Graphic design is visual marketing. A melange of illustrations, pictures, colours, text and symbols, brought together to create print or digital pieces that inspire, inform, persuade, sell and more.
It's communication through visualisation. Effective graphic design was built on the maxim that, 'A picture is worth a thousand words' even when the design is made of words. That's why it's such an important part of any marketing strategy.
Whether you call in a graphic design expert or DIY, this is not an area to neglect. Here are some tips to help you weave powerful, effective, business results-focused graphic design into your marketing projects.
To get noticed, avoid following everyone else especially your competitors. Don't be afraid to use new/different icons, symbols or pictures in your design.
Colour provides emotional and visual cues. It also sets the tone and attracts people's attention towards the design. You can use it to enhance the meaning of something, for structure, as symbolism and more.
It's also important to understand how colours work together, as explained in this short video on the colour wheel.
Generally, rounded typefaces are considered friendlier and geometric fonts convey strength and reliability. Choose your font accordingly. Also, take care not to use too many fonts in your design. There are many options, but if you simply want something that is easy to read, attractive and effective, go for something like Helvetica or Arial.
The size, alignment, shape and placement of words and images is crucial. For instance, if the design is for poster, the size of the letter should be big enough to read from a distance or as people are walking past, and they should be aligned properly.
Don't let the desire to be creative and eye-catching override the need to get your important message across to your audience. Add too many elements and your design will start to look like the Las Vegas strip, and people looking everywhere, or nowhere.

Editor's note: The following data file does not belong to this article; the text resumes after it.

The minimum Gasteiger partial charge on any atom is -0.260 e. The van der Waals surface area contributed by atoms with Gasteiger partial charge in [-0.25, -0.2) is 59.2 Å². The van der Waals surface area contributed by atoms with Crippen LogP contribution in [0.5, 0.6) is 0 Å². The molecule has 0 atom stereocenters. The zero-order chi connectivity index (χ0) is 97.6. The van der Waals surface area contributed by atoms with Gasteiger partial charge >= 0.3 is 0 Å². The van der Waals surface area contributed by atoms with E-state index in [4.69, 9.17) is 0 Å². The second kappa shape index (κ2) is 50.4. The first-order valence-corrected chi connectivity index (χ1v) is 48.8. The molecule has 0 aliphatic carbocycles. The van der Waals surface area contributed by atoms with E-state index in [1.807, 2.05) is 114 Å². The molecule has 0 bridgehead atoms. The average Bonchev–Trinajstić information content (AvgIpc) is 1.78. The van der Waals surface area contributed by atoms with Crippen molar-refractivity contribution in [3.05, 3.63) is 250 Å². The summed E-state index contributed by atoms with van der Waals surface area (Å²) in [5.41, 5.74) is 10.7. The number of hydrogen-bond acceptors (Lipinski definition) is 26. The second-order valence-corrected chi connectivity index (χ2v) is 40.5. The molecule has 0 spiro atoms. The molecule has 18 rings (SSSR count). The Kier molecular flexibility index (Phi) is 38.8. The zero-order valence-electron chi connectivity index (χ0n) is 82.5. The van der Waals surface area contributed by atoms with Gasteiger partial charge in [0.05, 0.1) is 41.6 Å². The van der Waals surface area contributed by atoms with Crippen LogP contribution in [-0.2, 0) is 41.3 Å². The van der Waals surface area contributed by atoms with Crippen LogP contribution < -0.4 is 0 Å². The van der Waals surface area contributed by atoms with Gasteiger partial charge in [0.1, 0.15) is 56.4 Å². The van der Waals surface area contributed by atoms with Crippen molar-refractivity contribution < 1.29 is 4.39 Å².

The design should sport a clean feel without the background and foreground conflicting.
As Lindon Leader, famous designer of the instantly Fed Ex logo once said, "I strive for two things in design: simplicity and clarity. Great design is born of those two things."
Even the wildest looking successful designs have order about them. Otherwise the audience doesn't know where to look or what the message is.
Create a hierarchy to ensure the most important part of the message is visually dominant. If your message does not stand out, the design may look cool, but it's ineffective.
Experiment with colours, fonts, layout and pictures before settling for a particular design. If you're using a professional to help you, ask the designer to come with a couple of options.
As you can see, graphic design is a lot more than just a nice image and attractive colours. For even the best marketing idea to work, clever, appealing graphics need to reel the busy audience in before they move on to the next email, brochure, website and more.
|Tags: Business Insights Design|